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dc.contributor.advisor Abodunrin, O. J. Sebola, Moffat
dc.contributor.other Madadzhe, R. N. 2023-04-14T05:47:44Z 2023-04-14T05:47:44Z 2022
dc.description Thesis (Ph.D. (Tshivenda)) -- University of Limpopo, 2022 en_US
dc.description.abstract The issue of African identity in African literature has been receiving considerable attention in recent times. However, comparatively speaking, the focus has largely been on texts written in English, whereas texts written in (African) indigenous languages have received minimal attention. Moreover, critics who cannot understand the language of indigenous writing ignore such writings in their criticisms, which culminates in the treatment of indigenous writings as palimpsests on which the other records their story. Consequently, perspectives and philosophies shared by indigenous literature are marginalised and only those conveyed in European languages are considered. Against this backdrop, this study aimed to, firstly, attempt to draw Tshivenḓa poetry from the periphery to the ‗centre‘ of conversations on issues of selfhood, identity and culture in the postcolonial context. Secondly, it sought to show that a representative selection of Tshivenḓa poetry can provide indices into the trajectories and nuances of the Vhavenḓa people‘s selfhood, identity and culture. Undergirded by a trifocal theoretical framework, namely Afrocentricity, the hermeneutical approach and postcolonial theory, the study shored up various aspects that were thematised by the selected poets as indices into the Vhavenḓa‘s selfhood, identity and culture. The study employed a qualitative research approach and the descriptive method to analyse sixteen (16) purposively sampled poetry texts. Textual and thematic analyses were relied on in the analysis of the selected texts. The study found that Tshivenḓa poetry demystifies the meta-narratives propounded by colonialists and exponents of apartheid about African people‘s selfhood, identity and culture. Tshivenḓa poetry attains this, firstly, by demonstrating that the indigenes have always had ways through which they expressed their selfhood, identity and culture, and secondly, by agentively challenging hegemonic discourses on selfhood, identity and culture. The analysis of the selected texts also revealed that the Vhavenḓa poets derive their sense of selfhood, identity and culture from two main sources: God (Ṅwali) and their ancestors. It was noted that most of the modern Vhavenḓa poets‘ concept of ‗God‘ gravitates more towards the Judeo-Christian worldview, while those who espouse ‗ancestor veneration‘ promote the Africanist traditional religion as their base for identity formation and articulation. The former observation in particular should be ascribed to the influence of Christian missionaries. Other themes, such as Tshivenḓa mythology, religion, agitations for self-identification and representation, marriage, socio-cultural traditions, selenology, cosmology, cosmogony, dance, and ritual, are mainly anchored to the Vhavenḓa‘s notions of theocentricity and anthropocentricity. This study contributes to the ongoing discourse on politics of identity and discourses interested in how the formerly colonised indigenes seek to assert their presence and agency after decades of marginalisation and repression. The study recommends that aspects of selfhood, identity and culture that are encapsulated in Tshivenḓa poetry should form part of indigenous knowledge systems (IKS) that need to be studied in institutions of basic and higher education. For the sake of knowledge preservation and perpetual transmission, communities should be proactive in passing this knowledge to the younger generations. en_US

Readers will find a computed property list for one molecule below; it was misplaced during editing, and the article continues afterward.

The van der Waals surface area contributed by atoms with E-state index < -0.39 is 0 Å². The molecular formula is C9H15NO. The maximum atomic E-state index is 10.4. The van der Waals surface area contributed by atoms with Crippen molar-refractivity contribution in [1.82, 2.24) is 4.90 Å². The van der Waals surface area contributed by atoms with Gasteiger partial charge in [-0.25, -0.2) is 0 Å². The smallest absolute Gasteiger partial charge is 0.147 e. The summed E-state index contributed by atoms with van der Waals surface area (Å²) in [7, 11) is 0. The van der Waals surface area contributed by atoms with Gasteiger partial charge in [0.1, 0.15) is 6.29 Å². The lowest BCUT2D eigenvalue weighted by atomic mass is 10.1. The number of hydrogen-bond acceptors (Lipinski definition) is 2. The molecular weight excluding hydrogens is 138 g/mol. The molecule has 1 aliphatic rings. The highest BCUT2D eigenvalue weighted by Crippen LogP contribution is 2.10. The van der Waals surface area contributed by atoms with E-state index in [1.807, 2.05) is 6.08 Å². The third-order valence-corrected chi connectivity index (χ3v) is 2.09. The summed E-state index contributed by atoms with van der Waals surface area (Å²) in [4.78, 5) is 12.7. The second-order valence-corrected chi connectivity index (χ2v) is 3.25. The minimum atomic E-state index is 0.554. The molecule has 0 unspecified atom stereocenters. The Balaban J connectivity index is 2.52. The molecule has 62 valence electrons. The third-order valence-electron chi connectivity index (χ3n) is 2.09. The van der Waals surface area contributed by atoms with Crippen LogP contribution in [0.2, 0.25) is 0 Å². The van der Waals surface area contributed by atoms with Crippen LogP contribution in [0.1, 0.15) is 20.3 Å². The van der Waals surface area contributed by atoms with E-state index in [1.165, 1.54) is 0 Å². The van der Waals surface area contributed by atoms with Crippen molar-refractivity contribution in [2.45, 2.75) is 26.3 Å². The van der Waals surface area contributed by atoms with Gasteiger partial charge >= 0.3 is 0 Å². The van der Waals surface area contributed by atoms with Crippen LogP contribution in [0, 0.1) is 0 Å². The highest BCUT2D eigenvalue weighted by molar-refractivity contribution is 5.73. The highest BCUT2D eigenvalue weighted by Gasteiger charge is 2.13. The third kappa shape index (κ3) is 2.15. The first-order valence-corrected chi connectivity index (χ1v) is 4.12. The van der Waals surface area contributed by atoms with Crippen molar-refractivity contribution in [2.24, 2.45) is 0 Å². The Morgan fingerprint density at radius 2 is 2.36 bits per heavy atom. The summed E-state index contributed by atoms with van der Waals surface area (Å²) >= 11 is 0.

dc.description.sponsorship National Institute for the Humanities and Social Sciences (NIHSS) and South African Humanities Deans Association (SAHUDA) en_US
dc.format.extent xiv, 217 leaves en_US
dc.language.iso en en_US
dc.relation.requires PDF en_US
dc.subject Identity en_US
dc.subject Culture en_US
dc.subject Poetry en_US
dc.subject Tshivenda en_US
dc.subject Selfhood en_US
dc.subject.lcsh African poetry en_US
dc.subject.lcsh Tshivenda culture en_US
dc.subject.lcsh Identity en_US
dc.subject.lcsh Venda poetry en_US
dc.title Selfhood, identity and culture in selected Tshivenda poetry en_US
dc.type Thesis en_US

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